December 5th, 2005

A couple of weeks ago, Lewi and I excitedly ventured off to the local school fete. This was no ordinary fete for our tiny town of 4500 people. This was a local extravaganza which the majority of the towns folk attended.

There were the normal cake stalls, raffles, face painting and grab-a-bargain-plant set ups. But the highlight, for our deprived small-town country children, were the rides, much like those at the agricultural shows. For my Lewi, and his friends, the rides were it. They were the fete!

The kids faces beamed as they slid down the giant, 3-laned slippery dip. Their heads swirled as the tea cups spun, seemingly uncontrollably, round and round and round and round. They wobbled and bounced all over the super-duper jumping castle fit with stairs and slide, miles above the ground. Fun was definitely had.

For me though, the night was crushed after I witnessed an awful case of so called ‘school kid’ fun while we lined up for one of the amusements. A group of boys, all still in their school uniforms (obviously from the school putting on the fete), were standing at the front of the fairly long queue, waiting for the ride to stop so they could be the first to get on. Along came another boy (whom I know) ready to join the queue at the end of the line. The boys at the front started whispering and jiggering to one another. They then called over to the other boy and asked him if he’d like to go to the front with them. His face beamed at the offer and he took his place right at the front. Behind this boy’s back, the others whispered and s******ed. I couldn’t hear what was being said but I could tell something was going on. As soon as the boy turned around the others would become normal again and include him in the conversation.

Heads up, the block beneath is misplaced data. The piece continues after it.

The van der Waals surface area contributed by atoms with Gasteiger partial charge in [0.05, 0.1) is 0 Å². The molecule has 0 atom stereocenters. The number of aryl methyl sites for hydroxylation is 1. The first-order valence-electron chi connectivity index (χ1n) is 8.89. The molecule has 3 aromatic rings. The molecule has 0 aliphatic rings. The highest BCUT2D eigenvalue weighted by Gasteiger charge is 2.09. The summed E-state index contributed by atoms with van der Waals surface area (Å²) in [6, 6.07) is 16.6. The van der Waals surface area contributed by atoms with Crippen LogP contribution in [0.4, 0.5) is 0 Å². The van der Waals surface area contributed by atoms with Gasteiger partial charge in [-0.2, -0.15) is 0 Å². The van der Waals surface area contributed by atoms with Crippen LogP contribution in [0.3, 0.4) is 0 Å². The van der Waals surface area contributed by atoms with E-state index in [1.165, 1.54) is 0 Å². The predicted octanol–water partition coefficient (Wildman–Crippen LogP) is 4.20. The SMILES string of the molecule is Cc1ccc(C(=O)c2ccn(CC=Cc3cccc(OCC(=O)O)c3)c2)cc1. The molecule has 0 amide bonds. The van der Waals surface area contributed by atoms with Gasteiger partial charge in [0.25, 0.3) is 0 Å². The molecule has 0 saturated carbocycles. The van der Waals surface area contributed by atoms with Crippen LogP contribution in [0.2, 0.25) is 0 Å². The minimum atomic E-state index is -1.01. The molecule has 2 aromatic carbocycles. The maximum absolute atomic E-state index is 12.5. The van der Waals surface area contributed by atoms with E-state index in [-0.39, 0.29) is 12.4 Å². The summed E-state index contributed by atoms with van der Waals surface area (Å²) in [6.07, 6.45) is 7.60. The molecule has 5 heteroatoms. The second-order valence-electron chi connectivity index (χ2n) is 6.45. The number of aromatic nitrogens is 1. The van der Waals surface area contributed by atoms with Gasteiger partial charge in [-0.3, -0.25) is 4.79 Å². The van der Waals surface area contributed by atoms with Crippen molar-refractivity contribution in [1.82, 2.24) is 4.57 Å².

The ride stopped and the last of the ‘riders’ made their way through the gates. As the group of boys were about to get on the ride they all told the boy that there wasn’t enough room for him and that he’d now have to go to the end of the line. The boys ran off and jumped on the ride with s******ing and patting of shoulders. The boy, with a sullen look on his face, quietly went to the end of the line, saying nothing.

What was I to do? This was obviously their intentions all along, as there was certainly enough room. I felt sickened by this disgusting display of school-style bullying. The boys had gone before I could say or do anything. I didn’t want to embarrass the boy either by causing a commotion. I felt helpless. I went to the boy, who knows us too, and said hi. I then asked him if he was OK. To which he said, in a weak voice, yes he was. I mentioned that I had noticed what had gone on down at the front and asked if I could do anything to help. He, sadly said, no, he wouldn’t like me to get involved.

I walked away feeling much sadness. The teacher in me wanted to have a good old word to that group of boys when they came off the ride. The empathiser to the other boy’s feelings, told me not to. I still don’t know which was the right thing to do. I didn’t want to make things worse for him knowing he had to go to school with these boys everyday. I feel like I should talk to his mum at least to let her know that these things happen in that school (as many parents of children at the school seem to think bullying doesn’t occur there!).

The other feeling I walked away with that night though was pure relief. Relief, that for my son, I have definitely made the right decision in homeschooling him. He will be relatively free, throughout his childhood, from this type of bullying. The ‘school kid’ type that constantly goes unnoticed and that is never dealt with – where the victims feel powerless to say or do anything about it, will be fairly minimal for him.

Thank goodness for the choices we have now to choose how we want to educate our children. Thank goodness that we get to determine whether or not they should be exposed to the goings on in schools that leave children scarred for life. Thank goodness for homeschooling!